Embarking on a road trip is loaded with excitement and a feeling of freedom in every sense of the word.
I always envision “Thelma and Louise” and their crazy adventures across the country, and how the notion of letting go, jumping in and being spontaneous chips away at stagnation and routine.
It called to me and I just had to go.
There were larger than life forces working on this adventure and I paid attention.
If it wasn’t apparent from the get-go, it most definitely became crystal clear as the miles ticked away. I needed the month away from ordinary life to grow, learn some valuable lessons, be more present and commune with nature firsthand.
Before I even left, the questions arose, synchronistic signs were coming at me from random places and all I could think about was the beckoning in my heart.
l could almost sense the salt water thousands of miles away, as California was my final destination, or so I thought.
The landscape going west always peaks my interest, it enlivens my creative self and it brings it all home as to why I chose to go on the road.
The only loose plan I had was the length of time I was going to be away, but even that wasn’t entirely clear. If something tugged at me along the way, I was open and willing to see where it would take me, and divert my path to wherever my heart wanted to go. If it didn’t make sense, then I wanted to explore that even further.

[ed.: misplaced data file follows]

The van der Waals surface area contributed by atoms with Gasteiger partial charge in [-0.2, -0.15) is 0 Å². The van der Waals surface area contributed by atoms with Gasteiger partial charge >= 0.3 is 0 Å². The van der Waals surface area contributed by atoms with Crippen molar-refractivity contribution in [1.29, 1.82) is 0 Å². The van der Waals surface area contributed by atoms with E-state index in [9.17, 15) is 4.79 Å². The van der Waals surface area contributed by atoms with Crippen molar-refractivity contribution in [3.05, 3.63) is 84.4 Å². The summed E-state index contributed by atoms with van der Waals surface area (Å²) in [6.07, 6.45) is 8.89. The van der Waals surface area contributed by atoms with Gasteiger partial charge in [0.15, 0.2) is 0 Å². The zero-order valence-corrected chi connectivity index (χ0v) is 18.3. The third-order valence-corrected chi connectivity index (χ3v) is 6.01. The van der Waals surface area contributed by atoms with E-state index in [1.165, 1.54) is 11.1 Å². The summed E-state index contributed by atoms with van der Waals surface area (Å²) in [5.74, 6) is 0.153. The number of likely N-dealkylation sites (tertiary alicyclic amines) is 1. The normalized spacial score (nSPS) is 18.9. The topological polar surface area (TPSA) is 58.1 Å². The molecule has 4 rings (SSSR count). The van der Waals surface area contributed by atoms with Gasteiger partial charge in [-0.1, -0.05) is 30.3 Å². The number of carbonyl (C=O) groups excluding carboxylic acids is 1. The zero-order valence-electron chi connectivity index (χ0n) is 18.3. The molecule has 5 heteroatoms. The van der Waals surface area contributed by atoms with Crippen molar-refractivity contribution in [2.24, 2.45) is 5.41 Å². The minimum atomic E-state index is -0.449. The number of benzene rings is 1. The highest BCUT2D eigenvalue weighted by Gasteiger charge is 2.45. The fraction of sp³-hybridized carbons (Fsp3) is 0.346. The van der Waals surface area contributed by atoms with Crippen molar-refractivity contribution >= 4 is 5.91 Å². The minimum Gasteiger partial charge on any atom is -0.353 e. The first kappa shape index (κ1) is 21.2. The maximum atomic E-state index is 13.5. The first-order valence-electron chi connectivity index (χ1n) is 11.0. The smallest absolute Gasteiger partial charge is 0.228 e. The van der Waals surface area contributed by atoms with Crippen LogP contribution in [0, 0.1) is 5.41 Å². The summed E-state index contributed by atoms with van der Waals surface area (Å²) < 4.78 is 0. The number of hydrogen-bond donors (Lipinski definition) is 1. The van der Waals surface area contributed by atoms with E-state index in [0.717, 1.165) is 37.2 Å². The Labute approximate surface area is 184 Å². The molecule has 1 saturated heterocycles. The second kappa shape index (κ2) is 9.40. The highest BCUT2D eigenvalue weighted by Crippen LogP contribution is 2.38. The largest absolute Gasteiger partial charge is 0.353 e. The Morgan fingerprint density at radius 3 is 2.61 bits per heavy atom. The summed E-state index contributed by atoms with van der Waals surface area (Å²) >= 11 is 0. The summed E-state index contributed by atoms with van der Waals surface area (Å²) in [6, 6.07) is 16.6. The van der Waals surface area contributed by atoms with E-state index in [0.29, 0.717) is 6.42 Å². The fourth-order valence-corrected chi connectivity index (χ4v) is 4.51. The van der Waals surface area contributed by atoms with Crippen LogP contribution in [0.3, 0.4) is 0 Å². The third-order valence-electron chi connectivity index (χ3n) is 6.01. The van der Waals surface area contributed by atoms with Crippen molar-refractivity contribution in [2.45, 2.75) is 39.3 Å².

It was the simple things that inspired my aliveness and propelled me forward for an entire month.
Being solo on the road had more imagination and discovery than I can ever begin to express.
There were so many extraordinary moments of discomfort, and although I knew I was between two worlds emerging, I had to do it in my own way and on my own time.
The trip was so full of human connections, cajoling with nature and imperfect ways of day-to-day living that I wasn’t sure I could enter back into normal society in a way that I understood as before.
Things were fuzzy prior to leaving, even chaotic, but I mustered up some unforeseen strength, took a deep breath and leaped.
Even living out of a bag or two didn’t disappoint. It showed me that I don’t need much, and made me wonder why on earth do I have things in storage to begin with? When was the last time I actually used that small step ladder or box of sewing items, or wore those few pairs of high-heeled shoes?
The time on the road gave me a chance to rediscover living off the grid and minimal ways of being, and that I truly don’t need much to be happy or content.
The first order of business was getting my car checked out. It’s a good car, a small economical car, and one that hasn’t let me down thus far. I even referred to it as my “bestest little buddy” (a moniker I used to give my last remaining dog) at one point, and patted the dash board often when I was gunning it at almost 80 miles per hour.